Worn Out Artificial Turf Poses Lead Exposure Risk
NEWARK, New Jersey, June 23, 2008 (ENS) – While conducting a routine health investigation at a scrap metal facility in Newark this spring, the New Jersey Department of Health and Senior Services and the federal Agency for Toxic Substances tested a nearby community athletic field for lead contamination.
When samples taken from the field showed high levels of lead in the field dust, but not from the scrap metal facility, red flags went up, and further testing was conducted on other artificial turf fields to see it they had similar high lead levels.
“These test results show there is reason for concern about the potential for lead exposure from artificial turf fields that contain lead,” said New Jersey Health and Senior Services Commissioner Heather Howard earlier this month.
The tests found that artificial turf made of nylon or nylon/polyethylene blend fibers contains levels of lead that pose a potential public health concern. Tests of artificial turf fields made with only polyethylene fibers showed that these fields contained very low levels of lead.
Some of the fields with elevated lead in dust or turf fiber samples were weathered and dusty. Fields that are old, that are used frequently, and that are exposed to the weather break down into dust as the turf fibers are worn or demonstrate progressive signs of weathering, including fibers that are abraded, faded or broken.
New artificial turf poses little
risk. (Photo courtesy
The risk of lead exposure is low from new fields with elevated lead levels in their turf fibers because the turf fibers are still intact and the lead is unlikely to be available for harmful exposures to occur. As the turf ages and weathers, lead is released in dust that could then be ingested or inhaled, and the risk for harmful exposure increases.
“Laboratory testing has shown that lead can be dissolved from artificial turf fibers and turf field dust under conditions that simulate the human digestive process, leaving the lead available for the body to absorb,” said Howard.
“It’s a special concern for children who are already exposed to lead, possibly by living in a home with lead paint. This could add to the lead levels already in their bodies,” said State Epidemiologist and Deputy Commissioner Dr. Eddy Bresnitz.
The Centers for Disease Control and Prevention, CDC, based in Atlanta, says these factors should be considered when evaluating any given field for potential harmful lead exposures.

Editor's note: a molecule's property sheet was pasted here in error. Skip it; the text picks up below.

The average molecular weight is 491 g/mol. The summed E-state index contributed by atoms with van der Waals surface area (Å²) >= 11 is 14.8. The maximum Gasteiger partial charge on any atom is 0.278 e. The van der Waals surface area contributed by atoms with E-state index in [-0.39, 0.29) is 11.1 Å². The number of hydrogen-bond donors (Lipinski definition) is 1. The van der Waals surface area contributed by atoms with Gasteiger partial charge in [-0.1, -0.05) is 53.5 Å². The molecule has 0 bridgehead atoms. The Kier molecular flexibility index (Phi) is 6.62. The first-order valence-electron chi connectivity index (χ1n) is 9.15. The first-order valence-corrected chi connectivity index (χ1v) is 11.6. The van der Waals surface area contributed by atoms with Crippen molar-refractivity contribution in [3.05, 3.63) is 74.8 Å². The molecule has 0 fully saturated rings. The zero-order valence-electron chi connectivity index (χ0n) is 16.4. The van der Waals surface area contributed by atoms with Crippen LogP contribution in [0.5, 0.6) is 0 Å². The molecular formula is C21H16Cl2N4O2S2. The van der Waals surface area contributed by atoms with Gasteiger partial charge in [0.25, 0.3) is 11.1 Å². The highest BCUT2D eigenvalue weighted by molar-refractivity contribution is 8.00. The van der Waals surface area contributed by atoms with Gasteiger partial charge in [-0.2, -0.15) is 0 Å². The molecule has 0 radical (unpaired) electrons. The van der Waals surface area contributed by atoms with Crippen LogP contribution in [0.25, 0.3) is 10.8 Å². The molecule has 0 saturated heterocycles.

“At this time, CDC does not yet understand the potential risks associated with exposure to dust from worn artificial turf,” the agency said in a statement.
If exposures do occur, the CDC does not know how much lead the body will absorb, but if enough lead is absorbed, it can cause neurological development problems such as an IQ deficit.
Children absorb lead more easily than adults and children’s developing nervous systems are more susceptible to the adverse health effects of lead, which can cause developmental delay and behavioral problems.
In general, children less than six years old are more likely to be affected by lead than adults because of increased contact with lead sources in the environment, including lead contaminated house dust and soil.
To date, no cases of elevated blood lead levels in children have been linked to artificial turf on athletic fields in New Jersey or elsewhere, the CDC said.
The both federal and state agencies suggest taking precautionary measures to minimize exposure to lead when playing on artificial turf.
Field managers should consider implementing dust-suppression measures and posting signs indicating that after playing on the field, people are encouraged to wash their hands and bodies for at least 20 seconds using soap and warm water.
Clothes worn on the field should be taken off and turned inside out as soon as possible after using the field to avoid tracking contaminated dust to other places. In vehicles, people can sit on a large towel or blanket if it is not feasible to remove their clothes.
These clothes, towels and blankets should be washed separately and shoes worn on the field should be kept outside of the home.
Eating while on the field or turf product is discouraged. Players should avoid contaminating drinking containers with dust and fibers from the field.
The U.S. Consumer Product Safety Commission regulates consumer products, including artificial turf. The state of New Jersey has asked the commission to investigate this potential problem.
For more information about testing, dust suppression measures, and other topics related to New Jersey’s work to address lead in artificial turf, click here [www.state.nj.us].